Hall of Famer Eric Lindros is thinking outside of the box when it comes to trying to limit the risk of concussions posed to hockey players during the course of a game.
At a concussion symposium in London, Ontario, Lindros suggested it might be wise for leagues to consider implementing rules eliminating body contact altogether, per the National Post's Michael Traikos:
"Let's get right to it. You talk about me playing. I love hockey and I continue playing hockey. But it's funny—the hockey I was playing all those years was really physical, and I have just as much fun [these days], but we don't run into one another. We're still having as much fun, the same enjoyment of it. We know concussions are down in a league without contact."
Lindros clarified his comments with this tweet:
Lindros expressed a similar sentiment in an interview with Sports Illustrated's Michael Rosenberg in June 2017. Lindros said he was playing in a rec league with friends that didn't feature checking and deliberate body contact.
"Let's not focus on 'What a great hit!'" he said. "Let's say, What a great pass.'"
Following the release of the PBS documentary League of Denial in October 2013, the focus has largely been on the NFL and its handling of head injuries over the years. It's a problem that extends to the NHL as well.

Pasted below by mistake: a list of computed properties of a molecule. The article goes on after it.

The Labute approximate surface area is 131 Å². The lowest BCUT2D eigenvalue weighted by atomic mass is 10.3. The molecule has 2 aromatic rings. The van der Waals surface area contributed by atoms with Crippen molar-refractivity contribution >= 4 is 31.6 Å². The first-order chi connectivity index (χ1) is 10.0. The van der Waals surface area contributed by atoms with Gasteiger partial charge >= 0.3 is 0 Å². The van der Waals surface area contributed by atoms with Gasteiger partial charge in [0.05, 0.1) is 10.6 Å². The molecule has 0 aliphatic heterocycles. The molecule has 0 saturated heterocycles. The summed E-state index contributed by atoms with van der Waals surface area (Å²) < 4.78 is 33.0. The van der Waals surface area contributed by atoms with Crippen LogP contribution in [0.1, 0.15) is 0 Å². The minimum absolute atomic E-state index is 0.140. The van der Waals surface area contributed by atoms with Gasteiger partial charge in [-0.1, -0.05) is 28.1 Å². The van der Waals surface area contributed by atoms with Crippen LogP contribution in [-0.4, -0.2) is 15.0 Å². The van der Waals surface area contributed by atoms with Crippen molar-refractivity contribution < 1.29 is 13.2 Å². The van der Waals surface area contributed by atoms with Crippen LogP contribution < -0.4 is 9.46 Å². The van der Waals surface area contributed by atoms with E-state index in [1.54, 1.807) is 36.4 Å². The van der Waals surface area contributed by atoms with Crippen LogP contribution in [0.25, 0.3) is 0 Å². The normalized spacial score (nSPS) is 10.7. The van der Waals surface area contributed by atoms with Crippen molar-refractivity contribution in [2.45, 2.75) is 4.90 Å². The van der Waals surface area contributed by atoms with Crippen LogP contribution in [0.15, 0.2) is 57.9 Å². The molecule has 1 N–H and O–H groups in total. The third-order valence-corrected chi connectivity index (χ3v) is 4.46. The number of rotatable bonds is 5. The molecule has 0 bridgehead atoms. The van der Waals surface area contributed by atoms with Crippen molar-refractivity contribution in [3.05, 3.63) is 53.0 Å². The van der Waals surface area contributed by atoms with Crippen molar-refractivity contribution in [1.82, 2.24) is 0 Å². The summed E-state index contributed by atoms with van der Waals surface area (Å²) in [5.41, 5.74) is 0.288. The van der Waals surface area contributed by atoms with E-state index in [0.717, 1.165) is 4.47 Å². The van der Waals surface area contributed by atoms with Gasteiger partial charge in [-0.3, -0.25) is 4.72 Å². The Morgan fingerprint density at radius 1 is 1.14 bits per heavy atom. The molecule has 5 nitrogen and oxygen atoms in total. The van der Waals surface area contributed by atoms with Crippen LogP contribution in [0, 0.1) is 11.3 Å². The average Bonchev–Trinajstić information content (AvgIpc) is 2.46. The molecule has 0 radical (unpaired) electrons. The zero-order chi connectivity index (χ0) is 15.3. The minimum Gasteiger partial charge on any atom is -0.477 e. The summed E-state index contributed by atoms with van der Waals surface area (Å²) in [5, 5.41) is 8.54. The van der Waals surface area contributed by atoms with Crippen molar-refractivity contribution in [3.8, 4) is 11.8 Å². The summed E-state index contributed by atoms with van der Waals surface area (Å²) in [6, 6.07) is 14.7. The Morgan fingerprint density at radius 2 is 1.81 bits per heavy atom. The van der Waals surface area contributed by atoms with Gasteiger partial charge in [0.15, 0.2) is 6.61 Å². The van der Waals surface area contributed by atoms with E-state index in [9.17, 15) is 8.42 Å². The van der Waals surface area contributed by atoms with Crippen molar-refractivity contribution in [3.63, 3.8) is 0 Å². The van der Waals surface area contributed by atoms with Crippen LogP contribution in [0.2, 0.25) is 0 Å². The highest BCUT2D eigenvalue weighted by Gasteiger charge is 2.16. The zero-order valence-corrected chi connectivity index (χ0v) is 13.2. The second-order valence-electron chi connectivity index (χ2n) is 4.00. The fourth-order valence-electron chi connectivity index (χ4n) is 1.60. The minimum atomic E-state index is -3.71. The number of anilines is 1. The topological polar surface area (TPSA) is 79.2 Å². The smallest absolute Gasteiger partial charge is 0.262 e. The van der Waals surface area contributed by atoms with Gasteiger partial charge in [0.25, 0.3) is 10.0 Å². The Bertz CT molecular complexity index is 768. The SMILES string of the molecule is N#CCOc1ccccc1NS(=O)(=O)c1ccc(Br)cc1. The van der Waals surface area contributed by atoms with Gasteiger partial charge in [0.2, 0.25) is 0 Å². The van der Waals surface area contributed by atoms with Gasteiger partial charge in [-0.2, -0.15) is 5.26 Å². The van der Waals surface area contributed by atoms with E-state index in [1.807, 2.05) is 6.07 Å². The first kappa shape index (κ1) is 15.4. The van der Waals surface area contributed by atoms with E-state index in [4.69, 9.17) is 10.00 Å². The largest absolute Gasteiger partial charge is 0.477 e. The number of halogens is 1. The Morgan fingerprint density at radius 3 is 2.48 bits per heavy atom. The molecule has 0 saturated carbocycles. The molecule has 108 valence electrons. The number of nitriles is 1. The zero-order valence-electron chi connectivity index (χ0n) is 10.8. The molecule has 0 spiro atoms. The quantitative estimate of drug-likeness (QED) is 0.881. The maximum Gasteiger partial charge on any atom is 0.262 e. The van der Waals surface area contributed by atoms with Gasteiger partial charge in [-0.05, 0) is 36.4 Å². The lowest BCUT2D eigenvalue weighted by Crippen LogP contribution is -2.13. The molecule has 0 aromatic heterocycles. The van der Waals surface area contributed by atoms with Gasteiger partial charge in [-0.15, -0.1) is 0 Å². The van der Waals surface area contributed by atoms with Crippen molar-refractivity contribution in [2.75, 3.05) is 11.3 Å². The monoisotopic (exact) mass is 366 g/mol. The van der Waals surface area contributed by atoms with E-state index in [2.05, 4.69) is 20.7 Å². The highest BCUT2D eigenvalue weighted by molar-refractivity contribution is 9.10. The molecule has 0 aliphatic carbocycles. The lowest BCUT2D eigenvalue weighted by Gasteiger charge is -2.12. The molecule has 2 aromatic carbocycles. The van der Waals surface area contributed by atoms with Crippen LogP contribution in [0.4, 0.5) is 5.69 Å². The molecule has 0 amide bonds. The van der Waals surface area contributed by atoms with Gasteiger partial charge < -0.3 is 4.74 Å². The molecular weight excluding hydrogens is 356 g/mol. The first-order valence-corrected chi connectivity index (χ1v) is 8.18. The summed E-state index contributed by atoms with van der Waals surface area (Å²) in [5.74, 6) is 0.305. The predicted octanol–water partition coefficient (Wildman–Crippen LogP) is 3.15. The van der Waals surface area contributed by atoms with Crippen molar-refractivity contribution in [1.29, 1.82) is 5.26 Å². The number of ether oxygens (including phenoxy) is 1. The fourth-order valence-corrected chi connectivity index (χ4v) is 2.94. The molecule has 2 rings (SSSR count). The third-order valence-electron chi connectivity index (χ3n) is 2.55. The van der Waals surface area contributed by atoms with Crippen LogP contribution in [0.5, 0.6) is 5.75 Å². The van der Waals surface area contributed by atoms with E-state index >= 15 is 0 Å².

Nick Boynton, who played from 1999 to 2011, wrote a first-person essay for the Players' Tribune in which he said he suffered eight to 10 confirmed concussions and likely more that went undocumented.
Boynton added the effects from the multiple concussions lingered after his career ended and that he "was basically drinking and self-medicating and doing drugs nonstop" before seeking out help.
Paul Montador, the father of former NHL player Steve Montador, also gave an interview to HBO's Real Sports with Bryant Gumbel in which he said he thought concussions played a role in his son's death in 2015. Researchers at a Toronto neuroscience center examined Montador's brain and found evidence of chronic traumatic encephalopathy (CTE).
A number of former players sued the NHL, arguing the league didn't do enough to protect players from head injuries and inform them of the long-term consequences. In July, a federal judge denied the players class-action status, which would've allowed the former players to bring the lawsuit as two collective groups.